Bayer to fight $265m fine over herbicide

05 Sep 2020

The firms problems continue….

By Rich Hamilton
German chemical giant Bayer has been ordered by a Missouri court to pay $265m (£203m) to a US peach grower who blamed a herbicide for crop damage.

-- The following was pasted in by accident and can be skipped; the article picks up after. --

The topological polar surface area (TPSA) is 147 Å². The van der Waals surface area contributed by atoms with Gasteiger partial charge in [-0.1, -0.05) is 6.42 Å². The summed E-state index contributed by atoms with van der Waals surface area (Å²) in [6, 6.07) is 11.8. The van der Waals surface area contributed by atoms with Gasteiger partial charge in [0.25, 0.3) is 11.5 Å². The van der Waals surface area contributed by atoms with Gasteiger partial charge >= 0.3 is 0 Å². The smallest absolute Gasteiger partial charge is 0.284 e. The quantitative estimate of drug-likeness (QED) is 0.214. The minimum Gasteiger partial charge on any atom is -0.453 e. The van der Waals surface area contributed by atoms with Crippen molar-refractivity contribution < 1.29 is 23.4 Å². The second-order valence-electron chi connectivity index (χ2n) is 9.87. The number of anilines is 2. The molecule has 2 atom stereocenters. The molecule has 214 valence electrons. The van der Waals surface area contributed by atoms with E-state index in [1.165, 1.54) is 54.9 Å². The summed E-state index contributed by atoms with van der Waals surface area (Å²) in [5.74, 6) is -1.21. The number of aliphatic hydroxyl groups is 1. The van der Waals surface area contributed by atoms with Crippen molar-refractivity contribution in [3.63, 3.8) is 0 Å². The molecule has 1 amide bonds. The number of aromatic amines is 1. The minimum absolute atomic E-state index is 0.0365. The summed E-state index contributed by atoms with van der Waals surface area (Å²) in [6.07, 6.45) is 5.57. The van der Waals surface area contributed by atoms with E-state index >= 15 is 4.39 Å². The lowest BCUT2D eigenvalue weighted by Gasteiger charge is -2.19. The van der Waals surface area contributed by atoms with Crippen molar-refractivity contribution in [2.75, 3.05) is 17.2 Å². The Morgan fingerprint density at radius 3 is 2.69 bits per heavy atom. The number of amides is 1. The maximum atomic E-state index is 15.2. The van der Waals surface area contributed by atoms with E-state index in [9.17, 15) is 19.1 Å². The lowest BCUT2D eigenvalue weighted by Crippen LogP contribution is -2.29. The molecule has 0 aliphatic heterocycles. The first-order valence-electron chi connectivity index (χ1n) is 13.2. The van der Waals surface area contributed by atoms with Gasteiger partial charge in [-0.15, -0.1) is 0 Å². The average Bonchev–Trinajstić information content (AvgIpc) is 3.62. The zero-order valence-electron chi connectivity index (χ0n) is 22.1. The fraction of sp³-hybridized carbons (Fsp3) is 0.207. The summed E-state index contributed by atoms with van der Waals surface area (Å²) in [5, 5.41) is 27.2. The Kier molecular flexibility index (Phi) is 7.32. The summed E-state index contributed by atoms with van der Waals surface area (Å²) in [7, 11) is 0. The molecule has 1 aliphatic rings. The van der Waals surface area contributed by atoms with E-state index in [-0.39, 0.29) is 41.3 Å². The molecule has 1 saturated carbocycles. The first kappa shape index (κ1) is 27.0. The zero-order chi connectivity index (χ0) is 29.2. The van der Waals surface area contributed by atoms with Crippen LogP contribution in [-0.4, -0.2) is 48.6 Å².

Farmer Bill Bader sued Bayer, alleging that dicamba weedkiller drifted onto his orchard from nearby fields, destroying them. It is the first ruling in some 140 US cases against dicamba, a herbicide that has been historically blamed for extensive crop damage. Dicamba is thought to be the culprit in more than 3 million acres of damaged soybeans across the country, destroying plants and leaving farmers out millions of dollars in crops. Dicamba is nothing new though and has been in use for decades now, so why is it only now causing farms so much damage? One of the reasons is thought to be because Farmers Are Spraying more of it. In recent years, many farmers used glyphosate, which is the active ingredient in another controversial Bayer owned weed killer, Roundup, used to destroy weeds such as palmer amaranth, or pigweed. bayer-to-fight Eventually however, many pigweed plants grew resistant to formulations of glyphosate. So Monsanto developed soybean seeds that were genetically modified to withstand new formulations of an older pesticide called dicamba.  Dicamba has long been criticised as being too likely to drift in the wind onto neighbouring farmland, and onto plants not genetically engineered to withstand the chemicals. The sheer amount of dicamba sprayed over the past few years however has magnified the problem. Another reason why problems may be on the increase is because Farmers Are Using Dicamba Later In The Year. Historically Dicamba was sprayed in April and May around corn and other crops. Many farmers are now spraying the new formulations of dicamba as late as June and July and opening up plants to exposure when they are more mature, which only increases the damage that can be done. In response, the U.S. Environmental Protection Agency reviewed the restrictions it placed on the use of dicamba and Missouri and Arkansas also temporarily banned dicamba sales. Regulators in Missouri also tried putting together new instructions on how to properly prepare and apply the chemical.  Regardless of all this however, reports of damaged crops have continued to be reported. With there being in the region of 2,200 official dicamba-related investigations open in the U.S. in recent years. Bayer owned Monsanto retaliated in an open letter to farmers that says, “The overwhelming majority of farmers are experiencing tremendous success” with dicamba. They also stated that after studying the reports of damage, that education and training on the application process, is the way to improve accurate and safe use of dicamba. Bayer maintain that its herbicides pose no unreasonable risk if used correctly. bayer-to-fight US ”agrochem” giant Monsanto who were bought by Bayer for $63bn back in 2018, also sell the much-criticised product, Roundup which has attracted just as much negative press and legal disputes in recent years due to concerns that it may in fact be responsible for numerous cancer diagnosis’s in regular, long term Round Up users. Most notably, in 2018, when in the first case of its kind, Monsanto were ordered by a Californian court to pay $289 million to Dewayne Johnson, a school groundskeeper who had used Roundup and other glyphosate based weed killers up to 30 times a year for many years and alleged that it was responsible for his terminal, non-hodgkin’s lymphoma cancer. This has opened the floodgates with Bayer currently facing in the region of 5000+ similar lawsuits across the US which may cost them billions of dollars in damages. In regards to the dicamba case, Bayer said it would "use all available legal resources" to fight the federal district court’s ruling. The firm were ordered to pay Mr Bader $15m in actual damages and $250m in fines as he argued that his 1,000-acre orchard was destroyed by dicamba. Bayer responded by stating "We will swiftly appeal the decision. While we have great empathy for any farmer who suffers from crop losses, in the case of Mr Bader there was no competent evidence presented which showed that Monsanto's products were present on his farm and were responsible for his losses.” In the face of adversity Bayer continue to insist that Monsanto herbicides are safe and "valuable tools for growers” and that The herbicides "do not pose any unreasonable risk of off-target movement when used according to label directions”. Somehow, however with the number of lawsuits wishing to prove otherwise constantly on the rise, I don’t see how this argument can stand up for much longer!